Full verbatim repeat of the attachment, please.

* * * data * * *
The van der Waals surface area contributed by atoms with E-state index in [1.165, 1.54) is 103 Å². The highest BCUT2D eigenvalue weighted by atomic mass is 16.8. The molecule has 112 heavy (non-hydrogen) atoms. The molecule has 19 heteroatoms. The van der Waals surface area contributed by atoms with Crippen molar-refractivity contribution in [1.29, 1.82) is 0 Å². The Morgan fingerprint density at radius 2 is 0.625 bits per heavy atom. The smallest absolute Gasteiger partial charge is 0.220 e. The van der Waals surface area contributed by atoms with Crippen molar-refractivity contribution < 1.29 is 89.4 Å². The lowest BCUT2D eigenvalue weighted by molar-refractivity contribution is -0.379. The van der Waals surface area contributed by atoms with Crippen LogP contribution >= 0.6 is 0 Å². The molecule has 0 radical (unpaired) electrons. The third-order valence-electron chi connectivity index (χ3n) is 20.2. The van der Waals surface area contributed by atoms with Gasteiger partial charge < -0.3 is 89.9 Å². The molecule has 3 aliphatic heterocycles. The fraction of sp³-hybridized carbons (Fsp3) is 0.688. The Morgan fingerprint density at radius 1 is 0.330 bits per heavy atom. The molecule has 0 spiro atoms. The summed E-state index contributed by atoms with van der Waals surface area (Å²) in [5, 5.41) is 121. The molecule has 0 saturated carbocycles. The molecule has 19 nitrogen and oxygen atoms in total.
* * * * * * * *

The van der Waals surface area contributed by atoms with E-state index in [1.165, 1.54) is 103 Å². The highest BCUT2D eigenvalue weighted by atomic mass is 16.8. The molecule has 112 heavy (non-hydrogen) atoms. The molecule has 19 heteroatoms. The van der Waals surface area contributed by atoms with Crippen molar-refractivity contribution in [1.29, 1.82) is 0 Å². The Morgan fingerprint density at radius 2 is 0.625 bits per heavy atom. The smallest absolute Gasteiger partial charge is 0.220 e. The van der Waals surface area contributed by atoms with Crippen molar-refractivity contribution < 1.29 is 89.4 Å². The lowest BCUT2D eigenvalue weighted by molar-refractivity contribution is -0.379. The van der Waals surface area contributed by atoms with Crippen LogP contribution >= 0.6 is 0 Å². The molecule has 0 radical (unpaired) electrons. The third-order valence-electron chi connectivity index (χ3n) is 20.2. The van der Waals surface area contributed by atoms with Gasteiger partial charge < -0.3 is 89.9 Å². The molecule has 3 aliphatic heterocycles. The fraction of sp³-hybridized carbons (Fsp3) is 0.688. The Morgan fingerprint density at radius 1 is 0.330 bits per heavy atom. The molecule has 0 spiro atoms. The summed E-state index contributed by atoms with van der Waals surface area (Å²) in [5, 5.41) is 121. The molecule has 0 saturated carbocycles. The molecule has 19 nitrogen and oxygen atoms in total.